After this meeting, he was convinced that Mexican Americans had to organize if they were to gain more power in the United States.  Economic conditions for Mexican migrant farm workers needed to get better. Equal wages and more job stability were asked for farm workers. They had poor living conditions. Just like the blacks, their living conditions were unfair. While traveling throughout interior California, Chavez found laborers living in tin or cardboard shacks and even caves.

They also needed to adjust the atmosphere in the workforce. There was still too much sexual harassment of women workers;high infant mortality; short life expectancy, and too many workers and their families living out in canyons and under trees. The goals of the movements were similar in that all were fighting for equal rights, improved conditions, and better treatment for their people. One of AIMs goals appears to be the fulfillment of Tecumsehs dream of the unity of all American Indians in fighting the oppression of the Whites and in the creation of a unified Indian nation. Because of their own first-hand experience with problems of adjustment, ethnic alienation, and discrimination, AIM leaders developed an ideology stressing pride in the Indian heritage and ones identity as an Indian, the creation of a positive Indian image, and the values and behavior considered necessary for such persons. As their focus shifted to national and intertribal issues, their ideology encompassed the redevelopment of notions of Indian sovereignty, treaty violations, and a new concept of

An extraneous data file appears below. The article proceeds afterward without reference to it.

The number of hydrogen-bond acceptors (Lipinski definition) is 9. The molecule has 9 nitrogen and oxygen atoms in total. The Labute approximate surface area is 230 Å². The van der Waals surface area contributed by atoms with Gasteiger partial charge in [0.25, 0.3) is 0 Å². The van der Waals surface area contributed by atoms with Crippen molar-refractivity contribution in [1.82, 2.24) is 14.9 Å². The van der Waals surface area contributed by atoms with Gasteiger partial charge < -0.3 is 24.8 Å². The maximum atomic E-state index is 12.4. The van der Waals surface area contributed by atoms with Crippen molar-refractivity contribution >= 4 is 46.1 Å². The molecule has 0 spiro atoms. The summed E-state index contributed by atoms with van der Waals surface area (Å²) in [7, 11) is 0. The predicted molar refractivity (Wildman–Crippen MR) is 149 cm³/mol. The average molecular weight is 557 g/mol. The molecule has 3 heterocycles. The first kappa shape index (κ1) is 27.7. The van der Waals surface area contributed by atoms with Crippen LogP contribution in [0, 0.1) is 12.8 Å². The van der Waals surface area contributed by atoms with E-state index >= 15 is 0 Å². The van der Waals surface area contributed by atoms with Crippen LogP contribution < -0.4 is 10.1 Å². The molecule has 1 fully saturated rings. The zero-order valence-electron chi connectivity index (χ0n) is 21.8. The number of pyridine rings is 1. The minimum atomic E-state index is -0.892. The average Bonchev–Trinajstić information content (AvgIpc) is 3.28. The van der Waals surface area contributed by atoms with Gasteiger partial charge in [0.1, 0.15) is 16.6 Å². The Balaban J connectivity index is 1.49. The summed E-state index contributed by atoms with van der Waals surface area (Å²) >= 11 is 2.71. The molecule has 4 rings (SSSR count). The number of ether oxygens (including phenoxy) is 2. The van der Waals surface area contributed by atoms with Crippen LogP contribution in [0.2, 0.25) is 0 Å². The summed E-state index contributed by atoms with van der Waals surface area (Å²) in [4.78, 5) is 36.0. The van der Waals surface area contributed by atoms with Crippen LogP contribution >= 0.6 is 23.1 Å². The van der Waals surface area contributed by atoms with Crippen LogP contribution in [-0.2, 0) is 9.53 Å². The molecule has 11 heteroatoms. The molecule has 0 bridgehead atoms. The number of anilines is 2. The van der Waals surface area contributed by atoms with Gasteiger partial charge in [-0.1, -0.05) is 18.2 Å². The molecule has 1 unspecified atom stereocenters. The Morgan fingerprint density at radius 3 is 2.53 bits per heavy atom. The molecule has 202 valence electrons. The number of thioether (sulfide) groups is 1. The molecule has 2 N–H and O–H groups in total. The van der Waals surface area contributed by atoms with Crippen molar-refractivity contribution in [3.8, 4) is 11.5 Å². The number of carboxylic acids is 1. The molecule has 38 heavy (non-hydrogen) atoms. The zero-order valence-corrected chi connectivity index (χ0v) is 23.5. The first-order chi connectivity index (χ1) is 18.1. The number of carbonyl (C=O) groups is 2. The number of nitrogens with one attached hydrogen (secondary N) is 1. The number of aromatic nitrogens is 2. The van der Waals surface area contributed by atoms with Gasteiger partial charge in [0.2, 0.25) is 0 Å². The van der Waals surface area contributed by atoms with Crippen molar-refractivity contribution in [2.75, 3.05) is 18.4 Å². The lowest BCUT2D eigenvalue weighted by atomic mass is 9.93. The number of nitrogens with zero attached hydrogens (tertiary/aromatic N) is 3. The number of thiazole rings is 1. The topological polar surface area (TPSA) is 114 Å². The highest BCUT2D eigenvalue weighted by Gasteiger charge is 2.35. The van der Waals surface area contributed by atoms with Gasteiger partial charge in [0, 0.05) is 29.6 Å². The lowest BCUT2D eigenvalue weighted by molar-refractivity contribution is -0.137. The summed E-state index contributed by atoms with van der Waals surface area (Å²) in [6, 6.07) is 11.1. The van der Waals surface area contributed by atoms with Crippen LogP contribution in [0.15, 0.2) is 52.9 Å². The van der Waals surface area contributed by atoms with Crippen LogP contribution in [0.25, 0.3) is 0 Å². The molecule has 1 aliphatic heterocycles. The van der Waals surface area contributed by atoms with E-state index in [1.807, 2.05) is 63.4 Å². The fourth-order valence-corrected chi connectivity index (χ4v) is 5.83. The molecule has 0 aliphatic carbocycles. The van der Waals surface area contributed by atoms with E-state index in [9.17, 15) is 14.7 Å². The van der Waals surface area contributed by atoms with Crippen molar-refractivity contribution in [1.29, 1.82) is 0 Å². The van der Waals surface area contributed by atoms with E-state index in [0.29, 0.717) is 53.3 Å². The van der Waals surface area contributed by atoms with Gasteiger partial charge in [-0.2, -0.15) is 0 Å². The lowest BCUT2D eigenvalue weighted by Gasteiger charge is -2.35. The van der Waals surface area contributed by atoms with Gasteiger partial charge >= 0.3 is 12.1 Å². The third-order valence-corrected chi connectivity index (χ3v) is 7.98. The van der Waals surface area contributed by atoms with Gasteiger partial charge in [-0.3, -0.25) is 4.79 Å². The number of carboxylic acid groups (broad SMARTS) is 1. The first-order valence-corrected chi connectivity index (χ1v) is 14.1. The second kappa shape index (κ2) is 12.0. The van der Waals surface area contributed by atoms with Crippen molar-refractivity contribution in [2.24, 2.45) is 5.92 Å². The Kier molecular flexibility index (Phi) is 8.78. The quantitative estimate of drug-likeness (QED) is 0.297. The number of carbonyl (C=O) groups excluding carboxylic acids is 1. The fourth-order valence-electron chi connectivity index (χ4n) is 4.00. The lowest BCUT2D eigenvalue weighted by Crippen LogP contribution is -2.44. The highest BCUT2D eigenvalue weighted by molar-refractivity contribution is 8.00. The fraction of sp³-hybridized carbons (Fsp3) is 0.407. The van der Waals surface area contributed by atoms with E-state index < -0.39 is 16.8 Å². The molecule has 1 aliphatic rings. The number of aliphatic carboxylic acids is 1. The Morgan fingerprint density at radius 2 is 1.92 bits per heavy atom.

Indian nationalism or a supratribal Indian identity.